As the South Grows

Strong Roots

GETTING STARTED

Are you ready to engage in high-impact philanthropy in the South? Here is a quick guide that applies the Do’s and Don’ts and suggests resources from the region.

 

1. UNDERSTAND STRUCTURAL INEQUITY AND ITS RELATIONSHIP TO ECONOMIC EXCLUSION AND EXPLOITATION IN THE SOUTH.

How to Start Who Can Help
  • Invest in data that describe the state of poverty in terms of race, gender, geography, sexual identity, immigration status and other factors.
  • Lean in to challenging conversations about the real and perceived harm done to Southern communities.
  • Consider in what ways Southerners, Americans across the country and our chosen leaders have harmed Southern communities – in what we have done and in what we have not done.
  • Be curious – ask questions and seek complicated answers.
  • Institute for Southern Studies
  • MDC
  • Local colleges and universities
  • Historians
  • Local community economic justice organizations and elders
  • State and labor organizations, NAACPs and other advocacy organizations

 

2. EMBRACE AN INCLUSIVE, OPTIMISTIC AND PRAGMATIC NARRATIVE ABOUT THE LINKED FATE OF SOUTHERN COMMUNITIES, THE NATIONAL ECONOMY AND THE PROSPEROUS FUTURE AHEAD.

How to Start Who Can Help
  • Be physically present as often as possible, and leave assumptions behind so you can be emotionally and mentally present, too.
  • Leave space for creative expression and storytelling as you listen and learn from Southern leaders.
  • Seek out cross-regional relationships and collaborations where information exchange can lead to more nuanced and broader understanding.

 

 

3. CONSIDER THE WAYS COMMUNITY ECONOMIC DEVELOPMENT – GROUNDED IN EQUITY AND AN INCLUSIVE NARRATIVE – IS A PROMISING TOOL FOR SYSTEMIC CHANGE IN THE SOUTH.

How to Start Who Can Help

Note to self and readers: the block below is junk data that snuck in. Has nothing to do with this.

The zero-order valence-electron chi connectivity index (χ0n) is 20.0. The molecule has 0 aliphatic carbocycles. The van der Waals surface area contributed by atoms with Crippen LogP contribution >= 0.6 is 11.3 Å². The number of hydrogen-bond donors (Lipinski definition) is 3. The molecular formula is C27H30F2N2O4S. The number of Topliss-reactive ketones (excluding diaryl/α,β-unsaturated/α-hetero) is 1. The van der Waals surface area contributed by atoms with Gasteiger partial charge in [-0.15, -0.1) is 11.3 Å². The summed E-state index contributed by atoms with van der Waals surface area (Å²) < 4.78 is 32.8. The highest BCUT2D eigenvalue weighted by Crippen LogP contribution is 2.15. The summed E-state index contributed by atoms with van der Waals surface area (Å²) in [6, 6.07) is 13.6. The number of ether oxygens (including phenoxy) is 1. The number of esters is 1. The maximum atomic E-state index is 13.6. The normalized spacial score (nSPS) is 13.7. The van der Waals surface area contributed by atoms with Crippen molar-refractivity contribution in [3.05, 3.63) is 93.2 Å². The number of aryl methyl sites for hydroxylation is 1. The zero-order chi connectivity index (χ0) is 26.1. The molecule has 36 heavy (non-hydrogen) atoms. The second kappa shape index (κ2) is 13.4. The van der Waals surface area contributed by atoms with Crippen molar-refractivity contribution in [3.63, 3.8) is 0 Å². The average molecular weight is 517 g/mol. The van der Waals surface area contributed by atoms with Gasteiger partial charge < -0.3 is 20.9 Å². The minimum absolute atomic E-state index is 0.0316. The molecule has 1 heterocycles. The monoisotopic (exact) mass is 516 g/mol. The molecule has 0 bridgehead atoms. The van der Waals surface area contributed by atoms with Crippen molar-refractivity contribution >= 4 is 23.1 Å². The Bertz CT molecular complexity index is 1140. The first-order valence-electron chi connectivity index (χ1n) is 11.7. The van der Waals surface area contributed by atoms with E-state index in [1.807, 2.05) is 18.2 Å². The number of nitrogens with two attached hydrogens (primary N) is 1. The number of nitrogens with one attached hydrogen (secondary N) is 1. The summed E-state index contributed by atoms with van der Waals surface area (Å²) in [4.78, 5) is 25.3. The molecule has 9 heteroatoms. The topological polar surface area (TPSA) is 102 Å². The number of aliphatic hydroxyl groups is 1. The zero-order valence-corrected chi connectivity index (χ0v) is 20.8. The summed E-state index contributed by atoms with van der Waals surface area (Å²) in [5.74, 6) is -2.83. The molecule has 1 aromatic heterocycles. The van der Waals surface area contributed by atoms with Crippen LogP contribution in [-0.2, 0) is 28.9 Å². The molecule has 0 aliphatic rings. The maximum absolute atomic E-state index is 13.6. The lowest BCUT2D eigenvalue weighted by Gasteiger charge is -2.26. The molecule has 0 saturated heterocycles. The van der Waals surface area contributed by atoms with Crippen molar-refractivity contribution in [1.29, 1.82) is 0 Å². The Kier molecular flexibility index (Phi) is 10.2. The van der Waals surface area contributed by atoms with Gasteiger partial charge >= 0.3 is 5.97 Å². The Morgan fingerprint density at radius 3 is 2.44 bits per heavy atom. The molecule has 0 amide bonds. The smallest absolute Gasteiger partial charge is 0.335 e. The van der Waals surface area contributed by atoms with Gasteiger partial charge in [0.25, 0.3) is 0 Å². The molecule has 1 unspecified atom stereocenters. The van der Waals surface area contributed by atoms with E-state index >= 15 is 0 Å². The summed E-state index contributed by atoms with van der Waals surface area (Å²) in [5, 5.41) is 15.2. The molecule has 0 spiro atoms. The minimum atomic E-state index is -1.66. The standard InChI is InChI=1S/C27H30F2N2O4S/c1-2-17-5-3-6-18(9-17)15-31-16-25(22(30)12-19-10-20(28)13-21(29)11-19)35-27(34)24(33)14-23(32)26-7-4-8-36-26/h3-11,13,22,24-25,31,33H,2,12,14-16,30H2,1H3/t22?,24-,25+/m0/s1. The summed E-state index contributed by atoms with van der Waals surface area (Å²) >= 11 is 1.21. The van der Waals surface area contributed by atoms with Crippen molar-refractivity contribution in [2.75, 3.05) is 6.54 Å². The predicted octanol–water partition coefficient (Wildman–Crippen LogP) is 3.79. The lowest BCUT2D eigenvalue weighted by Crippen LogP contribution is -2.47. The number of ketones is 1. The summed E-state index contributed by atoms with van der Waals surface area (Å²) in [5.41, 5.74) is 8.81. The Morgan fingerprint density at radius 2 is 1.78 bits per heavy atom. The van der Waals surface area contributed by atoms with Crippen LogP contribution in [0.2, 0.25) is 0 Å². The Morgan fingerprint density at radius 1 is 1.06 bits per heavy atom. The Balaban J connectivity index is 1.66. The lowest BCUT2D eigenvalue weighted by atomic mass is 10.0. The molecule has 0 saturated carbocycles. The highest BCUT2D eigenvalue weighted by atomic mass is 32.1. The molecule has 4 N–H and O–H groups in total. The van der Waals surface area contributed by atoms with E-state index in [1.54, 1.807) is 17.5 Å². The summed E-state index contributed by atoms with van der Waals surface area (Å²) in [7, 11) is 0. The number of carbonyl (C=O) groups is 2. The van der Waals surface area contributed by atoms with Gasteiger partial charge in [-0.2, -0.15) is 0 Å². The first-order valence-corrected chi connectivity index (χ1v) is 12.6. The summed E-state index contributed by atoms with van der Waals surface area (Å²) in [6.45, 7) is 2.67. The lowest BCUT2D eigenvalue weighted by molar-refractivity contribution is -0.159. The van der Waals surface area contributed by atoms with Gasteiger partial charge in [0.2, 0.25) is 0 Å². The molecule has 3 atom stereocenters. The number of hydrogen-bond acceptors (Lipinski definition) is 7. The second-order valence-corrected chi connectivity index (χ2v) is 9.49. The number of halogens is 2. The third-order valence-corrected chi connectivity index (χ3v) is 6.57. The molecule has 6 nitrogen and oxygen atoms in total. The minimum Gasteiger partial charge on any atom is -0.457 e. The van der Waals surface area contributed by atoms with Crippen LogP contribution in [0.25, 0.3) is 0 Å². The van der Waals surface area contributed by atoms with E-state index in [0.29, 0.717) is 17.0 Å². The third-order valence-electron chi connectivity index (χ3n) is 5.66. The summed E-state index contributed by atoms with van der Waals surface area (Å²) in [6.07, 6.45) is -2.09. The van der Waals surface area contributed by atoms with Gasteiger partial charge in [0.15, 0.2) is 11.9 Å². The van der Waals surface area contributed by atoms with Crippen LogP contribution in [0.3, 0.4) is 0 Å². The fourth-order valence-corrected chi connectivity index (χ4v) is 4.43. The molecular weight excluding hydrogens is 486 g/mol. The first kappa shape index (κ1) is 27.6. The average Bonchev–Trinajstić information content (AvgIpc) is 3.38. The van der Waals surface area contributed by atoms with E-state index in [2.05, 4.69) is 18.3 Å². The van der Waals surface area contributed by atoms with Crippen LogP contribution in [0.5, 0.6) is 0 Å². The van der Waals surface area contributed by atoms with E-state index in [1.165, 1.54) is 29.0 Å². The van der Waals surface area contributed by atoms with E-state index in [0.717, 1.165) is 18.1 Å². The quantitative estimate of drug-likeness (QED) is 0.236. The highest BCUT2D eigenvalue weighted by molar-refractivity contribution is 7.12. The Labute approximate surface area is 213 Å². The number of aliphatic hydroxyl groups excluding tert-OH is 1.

• Learn from funders who are already leading in this space.
  • Rethink risk as you consider experimenting with new grantmaking strategies and methods: Whose risk is it, really?
  • Ask questions about access, history, community representation and underlying causes of poverty to better track the impacts of a community economic development investment strategy.

 

 

4. MAKE LONG-TERM, FLEXIBLE COMMITMENTS OF CAPITAL, TIME AND CAPACITY.

 

WHAT’S NEXT?

Philanthropy plays an important role in recognizing and investing in existing assets, and strengthening the institutions and networks that can protect those assets. But these communities and institutions need sustained philanthropic support, so the assets and wealth can be protected against political and environmental shocks.

How can foundations and donors help communities build a sustainable infrastructure, so they remain resilient against political and environmental shifts? Find out in the next report in the As the South Grows series, when we explore how communities face backlash and build resilience in Eastern North Carolina and the Louisiana Gulf Coast.

Infographic

Photo by Timothy Brown. Used under Creative Commons license.

EXECUTIVE SUMMARY

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INTRODUCTION

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VOICES

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THE BOTTOM LINE

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ACKNOWLEDGEMENTS & INTERVIEWEES

Advisory Committee and Coal Country + Lowcountry Interview and Focus Group Participants

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APPENDIX A

Methodology

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STRONG ROOTS

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